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Survey reveals "chronic gender disparity" in investment management roles

Jake Cordell
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Where are all the women? Men make up 90 per cent of all investment managers (Source: Getty)

Three-quarters of institutional investors do not believe all-male investment management teams are a drag on performance, worrying new research into gender diversity across the financial services sector has found.

In a survey for the Chartered Financial Analysts (CFA) Institute, just 27 per cent of people working for institutional funds said mixed teams at investment management firms led to a better performance. The number climbed to only 30 per cent among retail investors, in a sign that a lack of pressure from both inside and outside the industry could be stifling the progress to promote more women into high-powered investment roles.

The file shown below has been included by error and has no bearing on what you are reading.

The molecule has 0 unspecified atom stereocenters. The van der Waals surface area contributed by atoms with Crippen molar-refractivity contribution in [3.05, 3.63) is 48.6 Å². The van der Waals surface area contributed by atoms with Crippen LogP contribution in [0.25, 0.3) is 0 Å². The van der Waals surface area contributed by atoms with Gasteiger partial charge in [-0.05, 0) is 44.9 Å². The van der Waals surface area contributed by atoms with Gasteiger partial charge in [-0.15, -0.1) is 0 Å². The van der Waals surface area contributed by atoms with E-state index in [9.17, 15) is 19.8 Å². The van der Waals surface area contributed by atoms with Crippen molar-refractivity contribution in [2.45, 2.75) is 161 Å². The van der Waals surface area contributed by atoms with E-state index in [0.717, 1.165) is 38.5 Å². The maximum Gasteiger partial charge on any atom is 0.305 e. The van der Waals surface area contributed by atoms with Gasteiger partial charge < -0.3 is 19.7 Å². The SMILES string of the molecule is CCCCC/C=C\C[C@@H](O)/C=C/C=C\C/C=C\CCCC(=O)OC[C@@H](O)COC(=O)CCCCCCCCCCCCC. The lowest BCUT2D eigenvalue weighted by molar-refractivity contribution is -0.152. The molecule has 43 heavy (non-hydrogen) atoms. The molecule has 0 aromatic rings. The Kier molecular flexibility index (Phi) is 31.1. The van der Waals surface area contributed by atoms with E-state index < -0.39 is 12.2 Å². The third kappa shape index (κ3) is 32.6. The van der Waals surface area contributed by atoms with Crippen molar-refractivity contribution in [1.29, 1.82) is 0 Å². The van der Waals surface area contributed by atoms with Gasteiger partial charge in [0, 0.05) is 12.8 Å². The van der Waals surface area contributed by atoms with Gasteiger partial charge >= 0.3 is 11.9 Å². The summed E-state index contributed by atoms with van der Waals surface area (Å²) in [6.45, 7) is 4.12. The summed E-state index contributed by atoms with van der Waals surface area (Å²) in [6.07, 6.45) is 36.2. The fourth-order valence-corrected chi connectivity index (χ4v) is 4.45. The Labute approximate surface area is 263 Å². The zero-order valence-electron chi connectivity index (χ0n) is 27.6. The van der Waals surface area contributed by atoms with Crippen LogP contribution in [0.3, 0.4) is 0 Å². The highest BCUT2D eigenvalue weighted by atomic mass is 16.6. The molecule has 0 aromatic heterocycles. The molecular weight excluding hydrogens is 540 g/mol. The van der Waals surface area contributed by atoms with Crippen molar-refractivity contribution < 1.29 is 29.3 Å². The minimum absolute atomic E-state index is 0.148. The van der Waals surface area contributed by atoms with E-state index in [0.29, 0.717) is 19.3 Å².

Read more: How to break through the glass ceiling

Only 9.8 per cent of chief executives at global investment firms are women, along with only 15 per cent of portfolio managers, in what the CFA Institute branded "woeful underrepresentation" and "chronic gender disparity".

Nearly half of both retail and institutional investors said they did not care about the gender diversity of investment management teams when it came to picking a strategy. One-quarter said they preferred to invest with companies that promoted gender diversity, but did not believe it improved overall performance.

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